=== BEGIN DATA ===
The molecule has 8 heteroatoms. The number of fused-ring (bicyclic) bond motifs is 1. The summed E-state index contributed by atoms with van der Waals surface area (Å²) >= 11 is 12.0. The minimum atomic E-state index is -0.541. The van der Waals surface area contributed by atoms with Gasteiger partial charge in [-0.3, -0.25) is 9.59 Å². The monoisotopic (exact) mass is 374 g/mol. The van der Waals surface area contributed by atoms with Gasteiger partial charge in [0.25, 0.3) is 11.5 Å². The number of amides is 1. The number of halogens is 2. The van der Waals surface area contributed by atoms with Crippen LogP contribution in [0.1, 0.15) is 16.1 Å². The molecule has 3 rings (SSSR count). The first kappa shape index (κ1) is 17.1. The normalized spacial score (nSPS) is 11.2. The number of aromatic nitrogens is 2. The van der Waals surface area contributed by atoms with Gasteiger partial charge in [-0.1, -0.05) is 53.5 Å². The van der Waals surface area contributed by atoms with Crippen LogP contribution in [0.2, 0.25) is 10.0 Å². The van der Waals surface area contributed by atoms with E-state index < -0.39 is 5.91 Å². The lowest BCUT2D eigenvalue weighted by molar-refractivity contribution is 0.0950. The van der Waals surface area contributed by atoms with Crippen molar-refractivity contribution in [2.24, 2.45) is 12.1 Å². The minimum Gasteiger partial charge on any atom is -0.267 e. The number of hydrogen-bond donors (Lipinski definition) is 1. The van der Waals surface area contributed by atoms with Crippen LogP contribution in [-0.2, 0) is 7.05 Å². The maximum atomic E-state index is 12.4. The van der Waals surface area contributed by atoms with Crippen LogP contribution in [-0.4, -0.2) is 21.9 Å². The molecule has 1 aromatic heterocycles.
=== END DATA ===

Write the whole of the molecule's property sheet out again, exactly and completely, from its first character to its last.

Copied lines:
The molecule has 8 heteroatoms. The number of fused-ring (bicyclic) bond motifs is 1. The summed E-state index contributed by atoms with van der Waals surface area (Å²) >= 11 is 12.0. The minimum atomic E-state index is -0.541. The van der Waals surface area contributed by atoms with Gasteiger partial charge in [-0.3, -0.25) is 9.59 Å². The monoisotopic (exact) mass is 374 g/mol. The van der Waals surface area contributed by atoms with Gasteiger partial charge in [0.25, 0.3) is 11.5 Å². The number of amides is 1. The number of halogens is 2. The van der Waals surface area contributed by atoms with Crippen LogP contribution in [0.1, 0.15) is 16.1 Å². The molecule has 3 rings (SSSR count). The first kappa shape index (κ1) is 17.1. The normalized spacial score (nSPS) is 11.2. The number of aromatic nitrogens is 2. The van der Waals surface area contributed by atoms with Gasteiger partial charge in [-0.1, -0.05) is 53.5 Å². The van der Waals surface area contributed by atoms with Crippen LogP contribution in [0.2, 0.25) is 10.0 Å². The van der Waals surface area contributed by atoms with E-state index < -0.39 is 5.91 Å². The lowest BCUT2D eigenvalue weighted by molar-refractivity contribution is 0.0950. The van der Waals surface area contributed by atoms with Crippen molar-refractivity contribution in [2.24, 2.45) is 12.1 Å². The minimum Gasteiger partial charge on any atom is -0.267 e. The number of hydrogen-bond donors (Lipinski definition) is 1. The van der Waals surface area contributed by atoms with Crippen LogP contribution in [-0.2, 0) is 7.05 Å². The maximum atomic E-state index is 12.4. The van der Waals surface area contributed by atoms with Crippen LogP contribution in [-0.4, -0.2) is 21.9 Å². The molecule has 1 aromatic heterocycles.